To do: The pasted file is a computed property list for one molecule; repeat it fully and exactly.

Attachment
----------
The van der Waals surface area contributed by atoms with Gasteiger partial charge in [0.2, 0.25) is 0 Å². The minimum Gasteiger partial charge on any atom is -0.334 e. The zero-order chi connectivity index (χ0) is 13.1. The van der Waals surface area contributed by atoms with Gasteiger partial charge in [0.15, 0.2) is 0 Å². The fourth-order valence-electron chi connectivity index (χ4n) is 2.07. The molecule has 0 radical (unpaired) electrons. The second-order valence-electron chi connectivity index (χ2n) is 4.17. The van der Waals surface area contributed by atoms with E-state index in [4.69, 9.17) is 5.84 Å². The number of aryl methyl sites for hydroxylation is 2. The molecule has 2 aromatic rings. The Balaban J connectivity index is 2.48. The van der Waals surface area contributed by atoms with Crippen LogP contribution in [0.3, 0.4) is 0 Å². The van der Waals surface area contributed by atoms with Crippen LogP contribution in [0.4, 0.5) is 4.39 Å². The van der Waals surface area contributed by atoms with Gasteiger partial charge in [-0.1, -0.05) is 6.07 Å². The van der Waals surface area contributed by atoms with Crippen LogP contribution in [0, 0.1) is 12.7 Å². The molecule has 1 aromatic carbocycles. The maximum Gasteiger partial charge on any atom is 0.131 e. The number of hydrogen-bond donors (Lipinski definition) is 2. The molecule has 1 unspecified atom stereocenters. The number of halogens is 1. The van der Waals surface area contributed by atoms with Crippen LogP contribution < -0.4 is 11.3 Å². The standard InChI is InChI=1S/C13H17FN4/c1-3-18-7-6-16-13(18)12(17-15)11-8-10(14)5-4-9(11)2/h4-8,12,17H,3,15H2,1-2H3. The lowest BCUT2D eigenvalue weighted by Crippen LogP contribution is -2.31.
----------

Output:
The van der Waals surface area contributed by atoms with Gasteiger partial charge in [0.2, 0.25) is 0 Å². The minimum Gasteiger partial charge on any atom is -0.334 e. The zero-order chi connectivity index (χ0) is 13.1. The van der Waals surface area contributed by atoms with Gasteiger partial charge in [0.15, 0.2) is 0 Å². The fourth-order valence-electron chi connectivity index (χ4n) is 2.07. The molecule has 0 radical (unpaired) electrons. The second-order valence-electron chi connectivity index (χ2n) is 4.17. The van der Waals surface area contributed by atoms with E-state index in [4.69, 9.17) is 5.84 Å². The number of aryl methyl sites for hydroxylation is 2. The molecule has 2 aromatic rings. The Balaban J connectivity index is 2.48. The van der Waals surface area contributed by atoms with Crippen LogP contribution in [0.3, 0.4) is 0 Å². The van der Waals surface area contributed by atoms with Crippen LogP contribution in [0.4, 0.5) is 4.39 Å². The van der Waals surface area contributed by atoms with Gasteiger partial charge in [-0.1, -0.05) is 6.07 Å². The van der Waals surface area contributed by atoms with Crippen LogP contribution in [0, 0.1) is 12.7 Å². The molecule has 1 aromatic carbocycles. The maximum Gasteiger partial charge on any atom is 0.131 e. The number of hydrogen-bond donors (Lipinski definition) is 2. The molecule has 1 unspecified atom stereocenters. The number of halogens is 1. The van der Waals surface area contributed by atoms with Crippen LogP contribution < -0.4 is 11.3 Å². The standard InChI is InChI=1S/C13H17FN4/c1-3-18-7-6-16-13(18)12(17-15)11-8-10(14)5-4-9(11)2/h4-8,12,17H,3,15H2,1-2H3. The lowest BCUT2D eigenvalue weighted by Crippen LogP contribution is -2.31.